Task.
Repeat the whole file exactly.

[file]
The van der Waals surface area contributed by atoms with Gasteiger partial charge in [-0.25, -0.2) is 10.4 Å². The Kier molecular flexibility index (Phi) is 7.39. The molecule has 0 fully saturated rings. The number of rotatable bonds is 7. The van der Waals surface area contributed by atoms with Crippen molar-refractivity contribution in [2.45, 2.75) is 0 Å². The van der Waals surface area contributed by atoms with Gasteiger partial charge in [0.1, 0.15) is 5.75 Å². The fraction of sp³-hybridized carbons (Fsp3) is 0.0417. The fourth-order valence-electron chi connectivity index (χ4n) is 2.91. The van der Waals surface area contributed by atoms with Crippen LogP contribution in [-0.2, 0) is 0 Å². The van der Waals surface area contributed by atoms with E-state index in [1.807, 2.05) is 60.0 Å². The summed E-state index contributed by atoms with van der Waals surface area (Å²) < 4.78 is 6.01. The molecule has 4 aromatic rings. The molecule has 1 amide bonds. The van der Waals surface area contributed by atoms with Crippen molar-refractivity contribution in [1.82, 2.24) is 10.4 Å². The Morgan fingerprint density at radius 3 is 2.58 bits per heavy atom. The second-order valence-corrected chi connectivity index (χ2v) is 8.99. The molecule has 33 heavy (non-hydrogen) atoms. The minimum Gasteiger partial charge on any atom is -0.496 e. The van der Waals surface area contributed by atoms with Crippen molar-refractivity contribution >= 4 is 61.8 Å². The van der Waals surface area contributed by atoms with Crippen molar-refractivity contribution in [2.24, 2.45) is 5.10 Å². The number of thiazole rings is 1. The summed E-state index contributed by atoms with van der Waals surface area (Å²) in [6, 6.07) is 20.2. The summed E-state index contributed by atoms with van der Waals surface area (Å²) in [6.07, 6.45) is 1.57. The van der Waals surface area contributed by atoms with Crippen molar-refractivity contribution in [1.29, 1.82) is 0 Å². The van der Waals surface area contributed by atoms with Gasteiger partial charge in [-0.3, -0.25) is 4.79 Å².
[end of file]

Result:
The van der Waals surface area contributed by atoms with Gasteiger partial charge in [-0.25, -0.2) is 10.4 Å². The Kier molecular flexibility index (Phi) is 7.39. The molecule has 0 fully saturated rings. The number of rotatable bonds is 7. The van der Waals surface area contributed by atoms with Crippen molar-refractivity contribution in [2.45, 2.75) is 0 Å². The van der Waals surface area contributed by atoms with Gasteiger partial charge in [0.1, 0.15) is 5.75 Å². The fraction of sp³-hybridized carbons (Fsp3) is 0.0417. The fourth-order valence-electron chi connectivity index (χ4n) is 2.91. The van der Waals surface area contributed by atoms with Crippen LogP contribution in [-0.2, 0) is 0 Å². The van der Waals surface area contributed by atoms with E-state index in [1.807, 2.05) is 60.0 Å². The summed E-state index contributed by atoms with van der Waals surface area (Å²) < 4.78 is 6.01. The molecule has 4 aromatic rings. The molecule has 1 amide bonds. The van der Waals surface area contributed by atoms with Crippen molar-refractivity contribution in [1.82, 2.24) is 10.4 Å². The Morgan fingerprint density at radius 3 is 2.58 bits per heavy atom. The second-order valence-corrected chi connectivity index (χ2v) is 8.99. The molecule has 33 heavy (non-hydrogen) atoms. The minimum Gasteiger partial charge on any atom is -0.496 e. The van der Waals surface area contributed by atoms with Crippen molar-refractivity contribution >= 4 is 61.8 Å². The van der Waals surface area contributed by atoms with Crippen molar-refractivity contribution in [2.24, 2.45) is 5.10 Å². The number of thiazole rings is 1. The summed E-state index contributed by atoms with van der Waals surface area (Å²) in [6, 6.07) is 20.2. The summed E-state index contributed by atoms with van der Waals surface area (Å²) in [6.07, 6.45) is 1.57. The van der Waals surface area contributed by atoms with Crippen molar-refractivity contribution in [1.29, 1.82) is 0 Å². The van der Waals surface area contributed by atoms with Gasteiger partial charge in [-0.3, -0.25) is 4.79 Å².